Also, the eyes of the audience will go to the set for the first five minutes of a show, but those same eyes will stay on the costumes for the entire night.
Good costumers make your actors look good, or in some cases, not so good. They often live on cookies and coffee. Make sure they get plenty.
6. Be appreciative, but clear with your set builders. At least in my case, I have been walked over too many times and have had to put up with something I didn’t intend. (For the record, the past few plays I have directed, I have been very happy with the set.) Also, this next rule is absolute and will never change. No matter who he is, what he says, or what he promises, the paint on the set will be wet for opening. Period. Live with it, accept it, roll your eyes and move on.
7. Never, ever, ever underestimate the importance of a good lighting design (please to revisit lesson #1.)
It can make an ugly set look like a Buckingham Palace, and make a dingy, uninspired costume look like an Oscar gown. That being said, work closely with your lighting people. If you leave them alone, your show will undoubtedly look really, super-arty and cool, but often, it will be too dark and your actors will be bumping into things and each other. Nothing says “pro” like an actor waving his arms in front of his body as to avoid running into anything. (You could always pass it off as an interesting directorial choice…)
8. Make the cast acknowledge the crew, and thank them often. They don’t get the glory. They live in the dark shadows of “backstage” and frequently talk smack about the snottier folks in the cast, so be wary. Also, they all seem to be a bit dark and emo, and therefore, capable of messing with the actors or directors in deceitful and wily ways. Of course, they will have covered their tracks so well, they escape blame. That prop that fell apart? The light that blew? That nail that ripped the costume? Just saying…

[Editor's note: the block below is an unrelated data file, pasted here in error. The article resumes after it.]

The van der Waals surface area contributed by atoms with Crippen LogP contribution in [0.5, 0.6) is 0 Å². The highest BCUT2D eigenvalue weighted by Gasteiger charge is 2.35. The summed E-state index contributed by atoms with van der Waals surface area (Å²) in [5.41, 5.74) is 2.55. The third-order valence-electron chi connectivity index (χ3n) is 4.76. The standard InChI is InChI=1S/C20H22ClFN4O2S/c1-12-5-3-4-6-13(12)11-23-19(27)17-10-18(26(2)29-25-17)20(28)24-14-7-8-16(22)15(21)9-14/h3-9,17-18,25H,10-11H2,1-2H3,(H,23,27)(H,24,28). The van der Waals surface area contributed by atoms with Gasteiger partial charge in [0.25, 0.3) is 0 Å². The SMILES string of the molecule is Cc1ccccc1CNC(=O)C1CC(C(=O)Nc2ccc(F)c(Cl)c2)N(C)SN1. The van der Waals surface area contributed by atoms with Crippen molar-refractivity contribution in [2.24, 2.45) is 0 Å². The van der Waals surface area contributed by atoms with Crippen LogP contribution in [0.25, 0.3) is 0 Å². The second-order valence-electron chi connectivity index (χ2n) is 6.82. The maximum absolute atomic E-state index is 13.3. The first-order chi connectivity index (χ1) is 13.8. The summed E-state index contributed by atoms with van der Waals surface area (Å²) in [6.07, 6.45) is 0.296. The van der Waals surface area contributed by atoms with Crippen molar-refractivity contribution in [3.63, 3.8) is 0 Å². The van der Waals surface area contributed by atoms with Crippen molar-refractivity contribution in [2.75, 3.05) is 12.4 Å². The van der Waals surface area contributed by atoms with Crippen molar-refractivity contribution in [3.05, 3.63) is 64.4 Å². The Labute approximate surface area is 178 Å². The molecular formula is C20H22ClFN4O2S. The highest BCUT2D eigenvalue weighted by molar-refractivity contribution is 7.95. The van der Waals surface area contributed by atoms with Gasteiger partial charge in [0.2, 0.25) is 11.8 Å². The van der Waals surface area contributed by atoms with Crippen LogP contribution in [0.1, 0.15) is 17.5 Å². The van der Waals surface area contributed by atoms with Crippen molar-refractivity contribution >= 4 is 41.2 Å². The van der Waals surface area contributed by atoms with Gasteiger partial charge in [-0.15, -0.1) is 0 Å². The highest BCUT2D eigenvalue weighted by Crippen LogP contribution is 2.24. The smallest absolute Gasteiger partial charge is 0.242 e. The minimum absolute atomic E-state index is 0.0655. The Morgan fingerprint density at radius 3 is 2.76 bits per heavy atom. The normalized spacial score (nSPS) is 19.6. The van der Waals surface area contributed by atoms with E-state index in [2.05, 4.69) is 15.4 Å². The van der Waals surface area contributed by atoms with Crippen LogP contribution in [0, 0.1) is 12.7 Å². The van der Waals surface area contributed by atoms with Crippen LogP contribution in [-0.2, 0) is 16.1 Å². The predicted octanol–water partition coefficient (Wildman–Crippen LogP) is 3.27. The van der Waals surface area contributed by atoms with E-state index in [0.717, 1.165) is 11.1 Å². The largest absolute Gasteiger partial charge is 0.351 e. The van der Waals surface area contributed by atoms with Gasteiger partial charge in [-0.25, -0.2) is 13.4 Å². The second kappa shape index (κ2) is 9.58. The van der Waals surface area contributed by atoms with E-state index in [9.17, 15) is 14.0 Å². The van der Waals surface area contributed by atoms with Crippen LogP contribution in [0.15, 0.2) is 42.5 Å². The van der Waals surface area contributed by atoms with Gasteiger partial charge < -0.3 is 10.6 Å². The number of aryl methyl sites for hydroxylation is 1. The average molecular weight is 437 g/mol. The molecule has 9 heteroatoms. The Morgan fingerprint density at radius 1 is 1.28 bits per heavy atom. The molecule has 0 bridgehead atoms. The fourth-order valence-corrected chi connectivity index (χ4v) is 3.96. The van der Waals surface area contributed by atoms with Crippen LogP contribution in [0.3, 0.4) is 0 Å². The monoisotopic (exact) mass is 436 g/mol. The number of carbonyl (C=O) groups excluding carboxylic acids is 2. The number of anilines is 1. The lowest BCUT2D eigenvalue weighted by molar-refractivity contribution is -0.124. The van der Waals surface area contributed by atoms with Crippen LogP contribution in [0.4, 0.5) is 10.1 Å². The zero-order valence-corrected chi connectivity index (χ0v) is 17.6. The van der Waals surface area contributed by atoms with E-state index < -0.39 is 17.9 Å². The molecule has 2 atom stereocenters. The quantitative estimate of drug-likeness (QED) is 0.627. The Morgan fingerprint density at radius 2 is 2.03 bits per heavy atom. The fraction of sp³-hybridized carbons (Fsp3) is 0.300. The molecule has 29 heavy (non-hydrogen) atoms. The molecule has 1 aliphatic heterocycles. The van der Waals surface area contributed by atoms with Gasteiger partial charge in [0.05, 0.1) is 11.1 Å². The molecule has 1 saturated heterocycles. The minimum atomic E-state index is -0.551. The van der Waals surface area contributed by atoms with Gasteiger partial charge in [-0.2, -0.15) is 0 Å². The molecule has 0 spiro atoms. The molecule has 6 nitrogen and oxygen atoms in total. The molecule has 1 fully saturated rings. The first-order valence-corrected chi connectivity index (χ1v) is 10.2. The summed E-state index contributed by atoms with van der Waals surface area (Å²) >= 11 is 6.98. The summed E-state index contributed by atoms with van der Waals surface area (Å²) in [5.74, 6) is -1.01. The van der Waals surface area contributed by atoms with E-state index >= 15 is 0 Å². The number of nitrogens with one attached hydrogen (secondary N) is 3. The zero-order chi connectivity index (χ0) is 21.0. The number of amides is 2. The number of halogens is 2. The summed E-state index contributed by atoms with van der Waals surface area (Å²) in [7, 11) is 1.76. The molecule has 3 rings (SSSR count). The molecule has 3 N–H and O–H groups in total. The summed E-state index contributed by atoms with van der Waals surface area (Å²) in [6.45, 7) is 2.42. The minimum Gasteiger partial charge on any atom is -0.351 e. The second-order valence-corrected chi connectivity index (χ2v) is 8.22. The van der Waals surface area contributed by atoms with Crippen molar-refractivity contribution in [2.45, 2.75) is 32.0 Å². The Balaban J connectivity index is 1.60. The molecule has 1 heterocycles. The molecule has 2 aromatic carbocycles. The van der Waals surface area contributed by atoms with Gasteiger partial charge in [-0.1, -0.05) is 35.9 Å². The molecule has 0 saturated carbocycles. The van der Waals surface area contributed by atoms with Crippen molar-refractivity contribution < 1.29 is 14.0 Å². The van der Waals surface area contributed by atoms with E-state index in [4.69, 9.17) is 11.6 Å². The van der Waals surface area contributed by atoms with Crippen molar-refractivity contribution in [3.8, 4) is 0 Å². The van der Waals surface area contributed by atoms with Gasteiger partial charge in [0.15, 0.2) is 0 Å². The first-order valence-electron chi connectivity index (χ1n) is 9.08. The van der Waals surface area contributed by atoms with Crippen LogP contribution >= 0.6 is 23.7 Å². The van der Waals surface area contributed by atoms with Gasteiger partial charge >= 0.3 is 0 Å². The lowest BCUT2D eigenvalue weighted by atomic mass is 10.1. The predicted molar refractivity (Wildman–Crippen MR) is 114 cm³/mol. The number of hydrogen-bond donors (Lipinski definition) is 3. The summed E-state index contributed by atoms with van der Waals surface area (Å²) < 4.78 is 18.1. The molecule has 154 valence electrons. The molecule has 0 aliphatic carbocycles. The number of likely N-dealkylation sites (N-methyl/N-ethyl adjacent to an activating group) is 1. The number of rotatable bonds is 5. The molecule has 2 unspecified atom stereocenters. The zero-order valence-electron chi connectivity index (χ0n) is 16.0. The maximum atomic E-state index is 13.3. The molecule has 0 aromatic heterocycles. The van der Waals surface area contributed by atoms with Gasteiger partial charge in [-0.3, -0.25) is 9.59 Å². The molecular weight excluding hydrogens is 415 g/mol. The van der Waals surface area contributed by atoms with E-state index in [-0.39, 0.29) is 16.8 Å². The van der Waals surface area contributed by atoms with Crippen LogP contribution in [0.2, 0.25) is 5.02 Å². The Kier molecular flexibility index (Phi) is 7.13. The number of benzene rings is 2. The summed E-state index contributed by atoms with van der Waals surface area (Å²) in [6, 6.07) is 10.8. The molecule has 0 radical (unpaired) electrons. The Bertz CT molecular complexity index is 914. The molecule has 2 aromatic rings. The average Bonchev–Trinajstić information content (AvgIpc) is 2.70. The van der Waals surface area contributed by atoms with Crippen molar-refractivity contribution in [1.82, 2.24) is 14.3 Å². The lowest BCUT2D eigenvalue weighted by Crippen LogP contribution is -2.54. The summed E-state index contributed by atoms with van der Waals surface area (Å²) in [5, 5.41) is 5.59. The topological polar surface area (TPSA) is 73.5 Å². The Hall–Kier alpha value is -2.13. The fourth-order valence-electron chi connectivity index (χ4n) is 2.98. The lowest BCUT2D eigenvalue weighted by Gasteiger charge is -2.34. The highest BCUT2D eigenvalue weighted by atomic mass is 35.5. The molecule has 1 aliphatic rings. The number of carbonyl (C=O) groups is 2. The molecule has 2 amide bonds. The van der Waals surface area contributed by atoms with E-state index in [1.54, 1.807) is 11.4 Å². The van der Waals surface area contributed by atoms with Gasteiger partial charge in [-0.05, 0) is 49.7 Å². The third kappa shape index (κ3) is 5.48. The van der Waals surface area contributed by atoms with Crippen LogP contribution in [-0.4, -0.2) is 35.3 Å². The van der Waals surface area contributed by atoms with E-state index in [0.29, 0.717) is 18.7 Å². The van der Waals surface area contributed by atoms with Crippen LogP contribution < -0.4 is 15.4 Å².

9. Watch out for cast crushes, especially when directing high school kids. Although it isn’t necessarily the director’s business, it can soon become the director’s problem. (For the non-actors out there, when actors play characters in love, it is way too easy, and in fact, all too common to develop a crush on your opposite leading man or lady.) This is one more advantage to working with actors who have a lot of stage experience, because they’ve “been there, done that.” Otherwise you have love-sick nonsense backstage that can alienate or disgust the rest of the cast. Also, it can mess with the acting. How on earth are you supposed to hate that woman on stage when you have her lipstick all over your face? (Again, it was an interesting directorial choice.)
10. Never, ever, ever give up on a show. That is a cardinal sin, and unfortunately, I committed it a few times in my past. It was before I knew any better, and shame on me for it. It is never too late to give a note, or try to clean up a scene. Don’t ever throw in the towel on a show. Even on the last matinée, a director should be vigilant. Don’t ever let an actor “phone it in.”
11. Directors will be hated at some point in the rehearsal process. Like the wet paint on opening night, it is inevitable. Undoubtedly, someone will not like a note, or the crew will feel slighted, no matter how many Snickers you buy them. The cast and crew will talk some shit about you. That’s the unfortunate side of leadership. The good news is that it is usually forgotten the minute a standing ovation happens. Always serve the play rather than the actors. It may make the journey more challenging, but the goal will be far greater for it.
12. Every cast becomes a family, and every cast is special. By the time the curtain goes up, you will love everyone involved in the show very much, in spite of the smack-talk. You will also miss them terribly once the play is over. You may, for a week or two, consider bringing it back and doing it again, but don’t. You never really recapture the magic; it just prolongs the agony, like pulling a band-aid off slowly. The good news is that the blues you encounter after a show closes will fade in time. And after all, there’s always another show.